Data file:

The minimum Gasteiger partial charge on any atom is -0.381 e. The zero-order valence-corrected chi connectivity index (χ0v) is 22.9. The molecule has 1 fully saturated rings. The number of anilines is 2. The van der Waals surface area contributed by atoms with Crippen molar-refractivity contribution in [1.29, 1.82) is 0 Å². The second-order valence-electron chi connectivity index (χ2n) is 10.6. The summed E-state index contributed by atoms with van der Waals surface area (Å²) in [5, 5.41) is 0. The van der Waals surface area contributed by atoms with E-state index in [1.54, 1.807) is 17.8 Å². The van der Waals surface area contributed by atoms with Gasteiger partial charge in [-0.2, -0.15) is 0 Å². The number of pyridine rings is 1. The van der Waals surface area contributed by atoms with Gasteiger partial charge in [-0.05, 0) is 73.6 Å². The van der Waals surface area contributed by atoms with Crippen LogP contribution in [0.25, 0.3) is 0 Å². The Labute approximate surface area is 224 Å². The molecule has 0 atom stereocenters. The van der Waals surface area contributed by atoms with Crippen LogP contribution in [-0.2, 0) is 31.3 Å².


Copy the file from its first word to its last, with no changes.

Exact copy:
The minimum Gasteiger partial charge on any atom is -0.381 e. The zero-order valence-corrected chi connectivity index (χ0v) is 22.9. The molecule has 1 fully saturated rings. The number of anilines is 2. The van der Waals surface area contributed by atoms with Crippen molar-refractivity contribution in [1.29, 1.82) is 0 Å². The second-order valence-electron chi connectivity index (χ2n) is 10.6. The summed E-state index contributed by atoms with van der Waals surface area (Å²) in [5, 5.41) is 0. The van der Waals surface area contributed by atoms with E-state index in [1.54, 1.807) is 17.8 Å². The van der Waals surface area contributed by atoms with Gasteiger partial charge in [-0.2, -0.15) is 0 Å². The number of pyridine rings is 1. The van der Waals surface area contributed by atoms with Gasteiger partial charge in [-0.05, 0) is 73.6 Å². The van der Waals surface area contributed by atoms with Crippen LogP contribution in [0.25, 0.3) is 0 Å². The Labute approximate surface area is 224 Å². The molecule has 0 atom stereocenters. The van der Waals surface area contributed by atoms with Crippen LogP contribution in [-0.2, 0) is 31.3 Å².